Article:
“Avoid the tentacles, they can stretch out a long, long way,” Kaes said. “The most important thing is to tell children they aren’t toys.”

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Tara Smith, of Delray Beach, said she was at a private beach Monday when she noticed her 6-year-old son Harrison shoveling something blue into a pile.

Harrison Smith, 6, sits behind Portuguese man-of-war he shoveled into a pile on a private beach in Delray Beach. Photo courtesy Tara Smith

“I thought it was strange and from a distance thought they were water bottles,” Smith said. “But my younger daughter Lexi and him ran to go get me and I saw he was shoveling a ton of man-of-war into a pile.”

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Smith said her children weren’t stung, but that the beach was littered with man-of-war.

While lifeguards write on beach condition chalkboards when man-of-war are present, Jantz said people often don’t know what they are or what to look for. Sharks they understand, but the purple critters on the beach seem less threatening.

Children will pop the sails like balloons, which can sting their hands or feet, Jantz said

“Whether they are dry or wet, those toxings are still living,” Jantz said. “They’re beautiful to look at, but can really hurt.”

The Florida Poison Control Center recommends treating the sting by washing the area with sea water, vinegar or alcohol, and scraping off any remaining tentacles.

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Earl expected to become a hurricane before landfall

For the latest updates on Earl, see today’s WeatherPlus blog here. 

Update 11 p.m.: Tropical Storm Earl’s top sustained winds remain at 60 mph in the National Hurricane Center’s 11 p.m. advisory, but forecasters say Earl should become the first hurricane of the 2016 Atlantic season before landfall.

Everything you need to know about the 2016 hurricane season. 

rb0-lalo

The tropical storm is moving west at about 16 mph with a minimum central pressure at 996 mb, both of which remain the same as the previous advisory. However, a hurricane warning is now in effect for Puerto Costa Maya, Mexico, southward to the Belize-Guatemala border.

Forecasters expect some decrease in forward speed in the next two days, with Earl’s core predicted to pass just north of the Honduras Bay Islands Wednesday afternoon. Tropical storm conditions are expected to reach the coast of Honduras overnight, reaching parts of Mexico Wednesday night or early Thursday.

Rain totals of 8 to 12 inches, with up to 16 inches in spots, are forecast for parts of Belize, Honduras, Guatemala and the Yucatan peninsula.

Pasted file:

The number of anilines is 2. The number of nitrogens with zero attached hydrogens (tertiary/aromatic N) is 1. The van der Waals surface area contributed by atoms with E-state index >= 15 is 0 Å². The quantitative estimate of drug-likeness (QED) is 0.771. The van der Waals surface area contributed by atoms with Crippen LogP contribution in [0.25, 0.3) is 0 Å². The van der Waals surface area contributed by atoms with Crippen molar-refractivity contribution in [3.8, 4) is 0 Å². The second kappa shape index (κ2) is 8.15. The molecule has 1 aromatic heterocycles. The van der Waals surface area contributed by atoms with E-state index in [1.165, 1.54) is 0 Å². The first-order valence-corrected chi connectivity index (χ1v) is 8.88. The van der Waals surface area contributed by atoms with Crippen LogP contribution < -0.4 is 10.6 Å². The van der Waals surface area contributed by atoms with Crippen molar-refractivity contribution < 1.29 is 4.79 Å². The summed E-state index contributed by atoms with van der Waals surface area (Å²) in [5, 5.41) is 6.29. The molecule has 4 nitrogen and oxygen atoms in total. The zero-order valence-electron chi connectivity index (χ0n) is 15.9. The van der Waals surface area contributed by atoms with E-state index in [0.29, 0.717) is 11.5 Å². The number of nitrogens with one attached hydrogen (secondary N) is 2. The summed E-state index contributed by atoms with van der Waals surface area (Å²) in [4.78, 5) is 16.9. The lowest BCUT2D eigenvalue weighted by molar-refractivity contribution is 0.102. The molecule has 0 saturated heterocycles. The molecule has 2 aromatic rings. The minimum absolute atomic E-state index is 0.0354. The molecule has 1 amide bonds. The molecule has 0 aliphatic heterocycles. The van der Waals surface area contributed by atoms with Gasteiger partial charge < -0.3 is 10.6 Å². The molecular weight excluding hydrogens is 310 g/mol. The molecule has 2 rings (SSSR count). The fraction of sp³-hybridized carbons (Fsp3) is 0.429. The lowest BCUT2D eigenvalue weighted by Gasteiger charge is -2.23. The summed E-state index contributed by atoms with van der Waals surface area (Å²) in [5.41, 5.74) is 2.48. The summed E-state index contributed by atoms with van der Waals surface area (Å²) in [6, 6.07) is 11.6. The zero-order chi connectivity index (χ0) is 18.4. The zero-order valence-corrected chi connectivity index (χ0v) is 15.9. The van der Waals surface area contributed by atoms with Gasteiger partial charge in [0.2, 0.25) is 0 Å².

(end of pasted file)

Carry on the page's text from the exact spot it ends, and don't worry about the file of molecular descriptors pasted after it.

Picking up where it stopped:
Update 8 p.m.: Tropical Storm Earl remains on a westward path at about 16 mph, but the National Hurricane Center says Earl’s top sustained winds are now at 60 mph, with more strengthening expected.

Earl’s minimum central pressure has dropped to 996 mb, and tropical storm warnings are now in effect for Punta Allen, Mexico, southweard to the Belize-Guatemala border, as well as for Cabo Gracias a Dios westward to the Honduras-Guatemala border.

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Update 5 p.m.: The National Hurricane Center says Tropical Storm Earl has slowed its forward speed to 16 mph, which could allow it to strengthen over the super warm waters of the Caribbean.

Maximum sustained winds are near 50 mph, with higher gusts, and the minimum central pressure is 1002 mb.

Earl could be near hurricane-strength as it approaches Belize and the Yucatan Peninsula early Thursday. Tropical-storm force winds extend outward up to 90 miles.

Some images from Jamaica have begun to hit social media.

Update 2 p.m.: Tropical Storm Earl is up to 50 mph winds as it speeds toward the Yucatan Peninsula at 22 mph.

The system’s minimum central pressure is a modest 1002 mb, but hurricane center forecasters said it could intensify to near hurricane strength by the time it reaches the coast late tomorrow.

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Honduras could begin feeling tropical storm conditions tonight as winds extend up to 80 miles from the center of the storm.

Everything you need to know about the 2016 hurricane season. 

Hurricane conditions could begin in Mexico and Belize Wednesday night, according to the 2 p.m. public advisory from the hurricane center.

A hurricane watch is in effect for the east coast of the Yucatan Peninsula from Punta Allen, Mexico to south of the Belize and Guatemalan border. A hurricane watch means that hurricane conditions are possible within the watch area. It is typically issued 48 hours before the anticipated beginning of tropical storm force winds.

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Rainfall seems to be the biggest concern with Earl. Accumulations of up to 12 inches are expected over portions of Belize, Honduras, Guatemala, and the Yucatan Peninsula. Isolated amounts of rain could total 16 inches.

“These rains could result in life-threatening flash floods and mud slides,” forecasters wrote.

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Previous story: